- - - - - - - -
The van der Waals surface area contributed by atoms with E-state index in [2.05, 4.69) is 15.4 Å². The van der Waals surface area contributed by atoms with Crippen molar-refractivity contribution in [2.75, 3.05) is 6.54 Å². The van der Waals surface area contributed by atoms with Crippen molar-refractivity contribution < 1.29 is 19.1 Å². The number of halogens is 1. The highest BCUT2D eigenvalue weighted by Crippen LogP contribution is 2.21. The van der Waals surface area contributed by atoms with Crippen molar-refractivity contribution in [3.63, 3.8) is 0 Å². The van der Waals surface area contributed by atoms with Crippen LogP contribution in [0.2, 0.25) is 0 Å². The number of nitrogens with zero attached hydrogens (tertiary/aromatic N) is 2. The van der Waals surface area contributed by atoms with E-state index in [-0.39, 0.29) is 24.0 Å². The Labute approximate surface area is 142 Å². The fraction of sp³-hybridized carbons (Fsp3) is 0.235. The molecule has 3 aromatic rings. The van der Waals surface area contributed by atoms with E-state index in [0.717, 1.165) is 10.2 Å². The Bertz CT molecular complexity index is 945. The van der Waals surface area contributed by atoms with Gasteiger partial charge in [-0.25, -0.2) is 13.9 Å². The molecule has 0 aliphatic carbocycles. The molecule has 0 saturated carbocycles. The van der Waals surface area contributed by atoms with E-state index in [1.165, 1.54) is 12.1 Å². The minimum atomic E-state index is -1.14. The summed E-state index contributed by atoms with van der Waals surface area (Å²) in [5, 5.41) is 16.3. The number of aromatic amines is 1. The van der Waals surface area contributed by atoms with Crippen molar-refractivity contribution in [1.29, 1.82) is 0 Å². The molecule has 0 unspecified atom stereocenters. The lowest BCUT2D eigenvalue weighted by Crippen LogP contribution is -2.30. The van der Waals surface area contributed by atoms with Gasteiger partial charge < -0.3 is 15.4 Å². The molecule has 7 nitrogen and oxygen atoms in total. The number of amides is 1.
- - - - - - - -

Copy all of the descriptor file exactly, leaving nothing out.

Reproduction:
The van der Waals surface area contributed by atoms with E-state index in [2.05, 4.69) is 15.4 Å². The van der Waals surface area contributed by atoms with Crippen molar-refractivity contribution in [2.75, 3.05) is 6.54 Å². The van der Waals surface area contributed by atoms with Crippen molar-refractivity contribution < 1.29 is 19.1 Å². The number of halogens is 1. The highest BCUT2D eigenvalue weighted by Crippen LogP contribution is 2.21. The van der Waals surface area contributed by atoms with Crippen molar-refractivity contribution in [3.63, 3.8) is 0 Å². The van der Waals surface area contributed by atoms with Crippen LogP contribution in [0.2, 0.25) is 0 Å². The number of nitrogens with zero attached hydrogens (tertiary/aromatic N) is 2. The van der Waals surface area contributed by atoms with E-state index in [-0.39, 0.29) is 24.0 Å². The Labute approximate surface area is 142 Å². The fraction of sp³-hybridized carbons (Fsp3) is 0.235. The molecule has 3 aromatic rings. The van der Waals surface area contributed by atoms with E-state index in [0.717, 1.165) is 10.2 Å². The Bertz CT molecular complexity index is 945. The van der Waals surface area contributed by atoms with Gasteiger partial charge in [-0.25, -0.2) is 13.9 Å². The molecule has 0 aliphatic carbocycles. The molecule has 0 saturated carbocycles. The van der Waals surface area contributed by atoms with E-state index in [1.165, 1.54) is 12.1 Å². The minimum atomic E-state index is -1.14. The summed E-state index contributed by atoms with van der Waals surface area (Å²) in [5, 5.41) is 16.3. The number of aromatic amines is 1. The van der Waals surface area contributed by atoms with Crippen molar-refractivity contribution in [1.29, 1.82) is 0 Å². The molecule has 0 unspecified atom stereocenters. The lowest BCUT2D eigenvalue weighted by Crippen LogP contribution is -2.30. The van der Waals surface area contributed by atoms with Gasteiger partial charge < -0.3 is 15.4 Å². The molecule has 7 nitrogen and oxygen atoms in total. The number of amides is 1.